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New Insights on How We Shop


We’re making our lists and checking…the price tags twice! Are we getting the best deals? Do we buy smarter when we visit the store or peruse online? Derick Davis, Assistant Professor of Commerce in the McIntire School of Commerce at the University of Virginia, details the psychology behind how we approach holiday shopping.


Ho Ho Hoos! Let us know how YOU shop. Do you set a discount minimum? Do you spend more for those you love and less for those you like? Are you a better shopper when you are standing or sitting? Please comment below!

This year’s holiday season is well underway, and many of us still have items on our shopping list. I thought sharing recent insights from my consumer behavior research could be useful as we continue to visit stores and websites, and make purchases.

A large proportion of purchases made during the holidays involve those we love, either directly through gifts or via incidental purchases such as decorations, party favors, or boxes and wrapping paper. Perhaps it is unsurprising to hear that when shopping for gifts—especially important or symbolic gifts—consumers often resist searching for lower prices. It may, however, be surprising to learn that this resistance to “putting a price on love” extends to incidental purchases. For instance, consumers are less willing to visit another store or website to find a better price on everyday items such as cardboard boxes when they associate the purchase with a loved one (McGraw, Davis, Scott and Tetlock, 2016). Although overpaying a few cents or dollars on one item may not seem consequential, in aggregate this behavior may lead to overspending.

When we do search for lower prices, the numbers we encounter—and the order in which we encounter them—can influence our perceptions. For instance, retailers often use “stacked” discounts (e.g., take 12% off the retail price, then an additional 18% off the discounted price), and how stacked discounts are presented influences perceptions of the overall deal. Some shoppers add the two discounts (erroneously) and believe the overall discount is 30% (the effective discount is 27.14% via multiplication). Not all consumers add stacked discounts, so how do consumers who know not to add, but also do not perform the actual calculations, perceive the overall discount? When presented at the same time, 18% then 12% off seems like a better deal than 12% then 18% off because consumers overweigh the first percentage when forming their judgment (the effective discount is still 27.14%; it is invariant to ordering).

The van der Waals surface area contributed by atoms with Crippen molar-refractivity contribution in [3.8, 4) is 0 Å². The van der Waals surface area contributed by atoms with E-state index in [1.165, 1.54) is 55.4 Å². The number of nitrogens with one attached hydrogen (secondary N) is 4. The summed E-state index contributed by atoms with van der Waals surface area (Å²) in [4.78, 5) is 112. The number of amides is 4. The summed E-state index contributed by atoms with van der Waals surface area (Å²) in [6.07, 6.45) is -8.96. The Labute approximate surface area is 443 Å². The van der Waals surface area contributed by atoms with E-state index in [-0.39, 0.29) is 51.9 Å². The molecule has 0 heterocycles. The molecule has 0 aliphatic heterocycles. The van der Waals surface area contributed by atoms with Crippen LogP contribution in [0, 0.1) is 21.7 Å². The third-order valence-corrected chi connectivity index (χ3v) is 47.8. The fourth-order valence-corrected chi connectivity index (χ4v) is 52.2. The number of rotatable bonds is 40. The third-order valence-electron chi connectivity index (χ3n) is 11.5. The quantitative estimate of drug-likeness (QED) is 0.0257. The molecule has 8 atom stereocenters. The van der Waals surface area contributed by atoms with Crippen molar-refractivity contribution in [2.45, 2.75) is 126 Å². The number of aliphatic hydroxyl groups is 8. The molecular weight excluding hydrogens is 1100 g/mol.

By contrast, when consumers encounter stacked discounts sequentially (different points in time) they overweigh the second percentage and view the 12% then 18% ordering more positively (Davis and Bagchi, forthcoming). An interesting consequence is that, on average, consumers who simply add are swayed less by stacked discounts than those who know not to add, but do not perform the calculations. Relatedly, when shopping for bulk packaged items, if consumers view the item quantity (e.g., 100 ornaments) before the price, they overweigh quantity relative to price and thus view the overall deal more favorably. The reverse is true when the price is encountered first (Bagchi and Davis, 2012).

Changes in the way we shop can have unforeseen consequences. Consumers have shifted many purchases from physical to online stores, which led my colleague at Darden, Luca Cian, and I to investigate a resultant change in consumers themselves—body position. Typically, we are standing during the majority of purchase decisions made in brick and mortar stores, whereas we are likely seated at a desk or on the couch when shopping online. Does body position affect our decisions? We find consumers are more likely to stick to a goal (e.g., getting a good price) when they are standing vs. sitting—provided they are not tired (being tired eliminates the effect; Davis and Cian working paper). We gave smartphone users a goal to choose headphones that were a good price from a set of four options. They viewed and chose from the options while sitting or standing. Those who were standing and were not tired were more likely to choose the less expensive options, thus better adhering to their goal.

In summary, our purchase decisions this holiday season can be influenced by many factors. I suggest “putting a price on love” when you can, especially for the little things; keeping your calculator handy; and making decisions when you are not tired, preferably while standing!


Bagchi, Rajesh, and Derick F. Davis (2012), “$29 for 70 Items or 70 Items for $29: How Presentation Order Affects Package Perceptions,” Journal of Consumer Research, 39 (June), 62-73.

Davis, Derick F. (working paper), “Distribution Distance Effect”

Davis, Derick F. and Luca Cian (working paper), “Standing Helps Energetic Individuals Exert Self-Control.”

Davis, Derick F. and Rajesh Bagchi (forthcoming), “How Evaluations of Multiple Percentage Price Changes are Influenced by Presentation Mode and Percentage Ordering: The Role of Anchoring and Surprise,” Journal of Marketing Research

McGraw, A. Peter, Derick F. Davis, Sydney Scott, and Phillip E. Tetlock (2016), “The Price of Not Putting a Price on Love,” Judgment and Decision Making, 11 (January), 40-47.